I was quite pleased to receive the new Journal of the Institute of Conservation, Vol. 33, No. 1, 2010, since Alexis Hagadorn and I have an article included in it titled “The use of parchment to reinforce split wooden bookboards, with preliminary observations into the effects of RH cycling on these repairs”
Here is the abstract:
“Split wooden boards are a common problem in early book bindings, and treatment can be complicated by the need to disturb original components as little as possible. A technique used to reinforce or rejoin fully or partially split wooden boards using parchment has been evaluated. A reinforcing parchment strip has sometimes been employed to treat cracks in wooden musical instruments and examples of reinforcing strip repairs to wooden bookboards have also been observed. The books considered in this article presented an opportunity to use this technique and make observations about its merits. With favourable results but some questions, the authors undertook a systematic study of this method, considering and comparing several options for re-joining split wooden boards. Samples of some common repair techniques were made and subjected to relative humidity cycling to compare how each method might withstand extreme RH fluctuations at a constant temperature. The response of reinforcing strip repairs to RH changes showed a negative impact on join adhesion within the sample group, which may indicate that modifications are necessary to improve this technique. When re-examined after three years, the treated boards were intact and stable.”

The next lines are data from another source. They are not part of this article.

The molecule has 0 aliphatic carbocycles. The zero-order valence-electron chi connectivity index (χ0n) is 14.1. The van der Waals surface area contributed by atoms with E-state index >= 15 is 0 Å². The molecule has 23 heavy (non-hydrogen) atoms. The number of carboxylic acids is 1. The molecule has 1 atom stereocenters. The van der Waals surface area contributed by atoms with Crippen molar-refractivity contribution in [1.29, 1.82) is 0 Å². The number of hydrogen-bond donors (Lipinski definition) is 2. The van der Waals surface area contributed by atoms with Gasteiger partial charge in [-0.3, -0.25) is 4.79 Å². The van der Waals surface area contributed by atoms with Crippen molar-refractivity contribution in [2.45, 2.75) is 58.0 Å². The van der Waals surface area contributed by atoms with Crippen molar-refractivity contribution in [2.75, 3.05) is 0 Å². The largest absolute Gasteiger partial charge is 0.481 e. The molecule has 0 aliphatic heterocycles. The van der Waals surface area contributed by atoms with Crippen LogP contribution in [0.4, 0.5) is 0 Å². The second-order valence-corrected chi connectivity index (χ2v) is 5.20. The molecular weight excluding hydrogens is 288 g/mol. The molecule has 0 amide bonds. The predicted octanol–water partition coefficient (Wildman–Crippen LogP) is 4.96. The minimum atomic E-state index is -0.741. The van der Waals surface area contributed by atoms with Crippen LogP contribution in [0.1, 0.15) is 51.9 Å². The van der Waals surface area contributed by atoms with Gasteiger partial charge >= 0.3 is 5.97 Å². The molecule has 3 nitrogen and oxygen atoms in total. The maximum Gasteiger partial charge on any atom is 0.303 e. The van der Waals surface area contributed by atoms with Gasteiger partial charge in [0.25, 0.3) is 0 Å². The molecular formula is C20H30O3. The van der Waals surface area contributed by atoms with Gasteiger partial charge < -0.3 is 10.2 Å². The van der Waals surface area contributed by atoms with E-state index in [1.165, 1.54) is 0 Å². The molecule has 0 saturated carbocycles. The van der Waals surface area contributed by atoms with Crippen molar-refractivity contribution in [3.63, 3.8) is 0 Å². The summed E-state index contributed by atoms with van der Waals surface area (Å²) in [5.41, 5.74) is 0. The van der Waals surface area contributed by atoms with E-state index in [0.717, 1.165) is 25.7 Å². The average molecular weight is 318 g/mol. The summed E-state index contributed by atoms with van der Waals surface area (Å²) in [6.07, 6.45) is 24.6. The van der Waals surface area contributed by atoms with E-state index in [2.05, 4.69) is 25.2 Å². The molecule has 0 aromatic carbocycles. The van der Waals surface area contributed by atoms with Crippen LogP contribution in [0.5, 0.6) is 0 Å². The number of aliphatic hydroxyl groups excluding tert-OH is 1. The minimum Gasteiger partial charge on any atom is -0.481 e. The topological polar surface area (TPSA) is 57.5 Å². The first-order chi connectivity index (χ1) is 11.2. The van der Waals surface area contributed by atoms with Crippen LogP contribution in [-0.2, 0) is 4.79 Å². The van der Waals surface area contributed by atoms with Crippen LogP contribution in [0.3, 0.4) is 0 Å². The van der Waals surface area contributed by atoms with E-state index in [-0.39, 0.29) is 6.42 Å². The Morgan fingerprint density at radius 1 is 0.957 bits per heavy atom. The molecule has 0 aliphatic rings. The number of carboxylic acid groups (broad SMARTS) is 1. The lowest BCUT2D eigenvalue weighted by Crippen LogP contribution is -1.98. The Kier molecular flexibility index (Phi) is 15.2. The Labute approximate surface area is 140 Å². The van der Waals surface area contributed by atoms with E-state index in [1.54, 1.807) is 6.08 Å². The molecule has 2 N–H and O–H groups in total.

It took over four years from the start of the project until the revised manuscript was accepted for publication, but it is gratifying to see the results of our research, and images of a couple of my treatments in a peer reviewed journal. Unfortunately, the journal is not available online yet, although I have heard it is in the works. And if you are not a member of ICON, this single issue costs, gulp, $228.oo!